Advertisement

Journal of Thermal Spray Technology

, Volume 20, Issue 1–2, pp 108–115 | Cite as

Next Generation Thermal Barrier Coatings for the Gas Turbine Industry

  • Nicholas Curry
  • Nicolaie Markocsan
  • Xin-Hai Li
  • Aurélien Tricoire
  • Mitch Dorfman
Peer Reviewed

Abstract

The aim of this study is to develop the next generation of production ready air plasma sprayed thermal barrier coating with a low conductivity and long lifetime. A number of coating architectures were produced using commercially available plasma spray guns. Modifications were made to powder chemistry, including high purity powders, dysprosia stabilized zirconia powders, and powders containing porosity formers. Agglomerated & sintered and homogenized oven spheroidized powder morphologies were used to attain beneficial microstructures. Dual layer coatings were produced using the two powders. Laser flash technique was used to evaluate the thermal conductivity of the coating systems from room temperature to 1200 °C. Tests were performed on as-sprayed samples and samples were heat treated for 100 h at 1150 °C. Thermal conductivity results were correlated to the coating microstructure using image analysis of porosity and cracks. The results show the influence of beneficial porosity on reducing the thermal conductivity of the produced coatings.

Keywords

APS coatings coatings for gas turbine components porosity of coatings TBC topcoats 

Notes

Acknowledgments

The authors acknowledge the financial support of the KK foundation, Mr. S. Björklund for thermal spray experiments, Mr. J. Wigren and L. Östergren from Volvo Aero for the valuable discussions during the study. Thanks to Miss C. Goddard and Mr. V. Matikainen for their work.

References

  1. 1.
    R. Miller, Thermal Barrier Coatings For Aircraft Engines: History and Directions, J. Therm. Spray Tech., 1997, 6, p 35-42CrossRefGoogle Scholar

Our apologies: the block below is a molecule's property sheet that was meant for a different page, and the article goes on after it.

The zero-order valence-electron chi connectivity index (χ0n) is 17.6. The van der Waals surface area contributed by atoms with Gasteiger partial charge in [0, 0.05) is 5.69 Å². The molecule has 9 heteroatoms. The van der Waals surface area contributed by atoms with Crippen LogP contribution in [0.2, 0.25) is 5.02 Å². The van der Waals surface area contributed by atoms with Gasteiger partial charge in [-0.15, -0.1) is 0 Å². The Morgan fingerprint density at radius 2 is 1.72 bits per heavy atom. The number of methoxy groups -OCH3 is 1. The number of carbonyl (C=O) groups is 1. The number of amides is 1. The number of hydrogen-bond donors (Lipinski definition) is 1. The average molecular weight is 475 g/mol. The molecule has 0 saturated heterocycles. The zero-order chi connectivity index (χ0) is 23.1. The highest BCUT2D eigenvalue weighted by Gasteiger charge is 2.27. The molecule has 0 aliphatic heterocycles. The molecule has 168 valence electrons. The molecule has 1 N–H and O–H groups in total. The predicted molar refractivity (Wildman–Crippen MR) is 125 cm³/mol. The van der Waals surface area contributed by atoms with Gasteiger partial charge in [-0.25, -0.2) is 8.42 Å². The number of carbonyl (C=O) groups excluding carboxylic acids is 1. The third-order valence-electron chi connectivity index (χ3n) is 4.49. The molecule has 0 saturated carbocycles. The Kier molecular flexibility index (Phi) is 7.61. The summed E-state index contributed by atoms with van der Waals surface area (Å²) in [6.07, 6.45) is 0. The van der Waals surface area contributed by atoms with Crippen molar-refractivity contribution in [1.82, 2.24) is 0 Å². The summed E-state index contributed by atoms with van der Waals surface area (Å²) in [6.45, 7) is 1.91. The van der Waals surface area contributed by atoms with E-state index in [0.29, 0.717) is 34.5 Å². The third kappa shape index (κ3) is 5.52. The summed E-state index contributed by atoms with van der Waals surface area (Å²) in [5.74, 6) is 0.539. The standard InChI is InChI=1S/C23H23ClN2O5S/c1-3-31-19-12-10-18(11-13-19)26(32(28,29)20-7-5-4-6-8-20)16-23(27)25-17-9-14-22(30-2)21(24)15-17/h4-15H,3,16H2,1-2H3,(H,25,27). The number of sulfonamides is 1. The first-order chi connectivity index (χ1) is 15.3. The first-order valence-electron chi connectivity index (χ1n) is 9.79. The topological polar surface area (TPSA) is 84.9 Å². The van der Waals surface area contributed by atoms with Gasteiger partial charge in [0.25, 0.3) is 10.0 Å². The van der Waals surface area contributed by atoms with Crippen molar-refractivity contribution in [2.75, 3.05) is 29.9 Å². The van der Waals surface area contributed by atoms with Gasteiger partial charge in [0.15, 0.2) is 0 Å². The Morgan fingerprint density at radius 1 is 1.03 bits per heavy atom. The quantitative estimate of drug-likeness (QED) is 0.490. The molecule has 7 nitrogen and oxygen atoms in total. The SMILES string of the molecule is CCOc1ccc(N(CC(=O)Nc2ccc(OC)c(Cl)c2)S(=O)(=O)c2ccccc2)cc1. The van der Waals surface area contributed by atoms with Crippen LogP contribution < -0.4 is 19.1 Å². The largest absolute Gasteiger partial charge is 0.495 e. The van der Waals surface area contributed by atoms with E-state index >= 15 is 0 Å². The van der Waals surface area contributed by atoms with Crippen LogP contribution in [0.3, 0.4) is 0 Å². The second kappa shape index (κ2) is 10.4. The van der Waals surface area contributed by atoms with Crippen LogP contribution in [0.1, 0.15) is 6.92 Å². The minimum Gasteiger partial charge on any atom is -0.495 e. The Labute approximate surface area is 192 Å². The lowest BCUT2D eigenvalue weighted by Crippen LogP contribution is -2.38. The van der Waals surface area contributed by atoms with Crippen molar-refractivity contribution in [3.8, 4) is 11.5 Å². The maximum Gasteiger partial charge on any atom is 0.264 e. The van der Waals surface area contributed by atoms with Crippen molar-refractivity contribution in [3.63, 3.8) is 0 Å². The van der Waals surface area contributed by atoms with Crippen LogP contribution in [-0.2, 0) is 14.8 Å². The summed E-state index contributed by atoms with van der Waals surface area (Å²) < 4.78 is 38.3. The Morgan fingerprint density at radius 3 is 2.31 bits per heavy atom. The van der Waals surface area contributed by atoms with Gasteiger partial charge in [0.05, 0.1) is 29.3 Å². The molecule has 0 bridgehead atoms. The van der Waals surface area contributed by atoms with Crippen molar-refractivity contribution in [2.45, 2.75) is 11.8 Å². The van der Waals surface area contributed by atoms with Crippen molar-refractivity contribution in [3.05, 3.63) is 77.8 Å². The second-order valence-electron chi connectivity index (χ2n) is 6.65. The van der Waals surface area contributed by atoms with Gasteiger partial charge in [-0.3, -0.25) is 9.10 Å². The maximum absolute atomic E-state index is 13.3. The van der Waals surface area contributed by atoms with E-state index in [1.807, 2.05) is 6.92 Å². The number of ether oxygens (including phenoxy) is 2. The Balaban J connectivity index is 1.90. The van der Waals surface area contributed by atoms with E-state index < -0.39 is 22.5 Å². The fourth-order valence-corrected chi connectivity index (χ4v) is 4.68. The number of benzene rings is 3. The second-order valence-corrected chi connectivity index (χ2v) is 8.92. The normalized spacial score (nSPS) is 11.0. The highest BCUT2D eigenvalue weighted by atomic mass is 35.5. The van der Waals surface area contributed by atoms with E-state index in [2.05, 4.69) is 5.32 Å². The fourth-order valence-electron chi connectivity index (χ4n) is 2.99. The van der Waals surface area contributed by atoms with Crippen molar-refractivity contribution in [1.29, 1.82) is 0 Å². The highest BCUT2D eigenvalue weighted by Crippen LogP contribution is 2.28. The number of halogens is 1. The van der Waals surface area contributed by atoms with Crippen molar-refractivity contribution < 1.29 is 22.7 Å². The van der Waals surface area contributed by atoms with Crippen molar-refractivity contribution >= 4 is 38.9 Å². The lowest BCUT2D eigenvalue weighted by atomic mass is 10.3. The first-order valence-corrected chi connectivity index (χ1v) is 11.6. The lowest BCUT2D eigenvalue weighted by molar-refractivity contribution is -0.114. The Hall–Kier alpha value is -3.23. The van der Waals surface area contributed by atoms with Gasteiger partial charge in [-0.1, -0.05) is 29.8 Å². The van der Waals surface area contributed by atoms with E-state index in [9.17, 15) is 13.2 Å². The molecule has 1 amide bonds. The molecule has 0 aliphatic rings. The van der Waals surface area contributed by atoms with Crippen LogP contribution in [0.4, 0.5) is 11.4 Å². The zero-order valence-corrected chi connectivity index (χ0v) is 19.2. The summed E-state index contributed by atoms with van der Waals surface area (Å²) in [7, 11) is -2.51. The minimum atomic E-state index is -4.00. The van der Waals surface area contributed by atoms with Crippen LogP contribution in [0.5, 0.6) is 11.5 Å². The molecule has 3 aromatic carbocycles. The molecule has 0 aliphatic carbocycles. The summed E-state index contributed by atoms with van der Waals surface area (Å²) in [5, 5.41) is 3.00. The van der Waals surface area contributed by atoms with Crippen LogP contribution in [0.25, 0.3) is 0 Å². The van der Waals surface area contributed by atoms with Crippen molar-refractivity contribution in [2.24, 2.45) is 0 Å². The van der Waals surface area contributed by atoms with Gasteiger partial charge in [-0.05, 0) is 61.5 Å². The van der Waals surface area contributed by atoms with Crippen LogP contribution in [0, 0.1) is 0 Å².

2. 2.
    X. Cao, R. Vassen, and D. Stöver, Ceramic Materials for Thermal Barrier Coatings, J. Eur. Ceram. Soc., 2004, 24, p 1-10CrossRefGoogle Scholar
  3. 3.
    I. Golosnoy, S. Tsipas, and T. Clyne, An Analytical Model for Simulation of Heat Flow in Plasma-Sprayed Thermal Barrier Coatings, J. Therm. Spray Tech., 2005, 14, p 205-214CrossRefGoogle Scholar
  4. 4.
    I. Golosnoy, A. Cipitria, and T. Clyne, Heat Transfer Through Plasma-Sprayed Thermal Barrier Coatings in Gas Turbines: A Review of Recent Work, J. Therm. Spray Tech., 2009, 18, p 809-821CrossRefGoogle Scholar
  5. 5.
    F. Cernuschi, L. Lorenzoni, S. Ahmaniemi, P. Vuoristo, and T. Mäntylä, Studies of the Sintering Kinetics of Thick Thermal Barrier Coatings by Thermal Diffusivity Measurements, J. Eur. Ceram. Soc., 2005, 25, p 393-400CrossRefGoogle Scholar
  6. 6.
    D. Zhu and R. Miller, Thermal Conductivity and Elastic Modulus Evolution of Thermal Barrier Coatings Under High Heat Flux Conditions, J. Therm. Spray Tech., 2000, 9, p 175-180CrossRefGoogle Scholar
  7. 7.
    N. Markocsan, P. Nylen, and J. Wigren, Low Thermal Conductivity Coatings for Gas Turbine Applications, J. Therm. Spray Tech., 2007, 16, p 498-505CrossRefGoogle Scholar
  8. 8.
    R. Vaßen, N. Czech, W. Malléner, W. Stamm, and D. Stöver, Influence of Impurity Content and Porosity of Plasma-Sprayed Yttria-Stabilized Zirconia Layers on the Sintering Behaviour, Surf. Coat. Technol., 2001, 141, p 135-140CrossRefGoogle Scholar
  9. 9.
    L. Xie, M. Dorfman, A. Cipitria, S. Paul, I. Golosnoy, and T. Clyne, Properties and Performance of High-Purity Thermal Barrier Coatings, J. Therm. Spray Tech., 2007, 16, p 804-808CrossRefGoogle Scholar
  10. 10.
    S. Tsipas, Effect of Dopants on the Phase Stability of Zirconia-Based Plasma Sprayed Thermal Barrier Coatings, J. Eur. Ceram. Soc., 2010, 30, p 61-72CrossRefGoogle Scholar
  11. 11.
    S. Paul, A. Cipitria, S. Tsipas, and T. Clyne, Sintering Characteristics of Plasma Sprayed Zirconia Coatings Containing Different Stabilisers, Surf. Coat. Technol., 2009, 203, p 1069-1074CrossRefGoogle Scholar
  12. 12.
    G. Bertrand, P. Bertrand, P. Roy, C. Rio, and R. Mevrel, Low Conductivity Plasma Sprayed Thermal Barrier Coating Using Hollow psz Spheres: Correlation Between Thermophysical Properties And Microstructure, Surf. Coat. Technol., 2008, 202, p 1994-2001CrossRefGoogle Scholar
  13. 13.
    J. Wigren, “High Insulation Thermal Barrier Systems—HITS Brite Euram Project BE96-3226,” 2002.Google Scholar
  14. 14.
    R.E. Taylor, Thermal Conductivity Determinations of Thermal Barrier Coatings, Mater. Sci. Eng. A, 1998, 245, p 160-167CrossRefGoogle Scholar

Copyright information

© ASM International 2010

Authors and Affiliations

  • Nicholas Curry
    • 1
  • Nicolaie Markocsan
    • 1
  • Xin-Hai Li
    • 2
  • Aurélien Tricoire
    • 3
  • Mitch Dorfman
    • 4
  1. 1.University WestTrollhättanSweden
  2. 2.Siemens Industrial Turbomachinery ABFinspongSweden
  3. 3.Volvo AeroTrollhättanSweden
  4. 4.Sulzer MetcoWestburyUSA

Personalised recommendations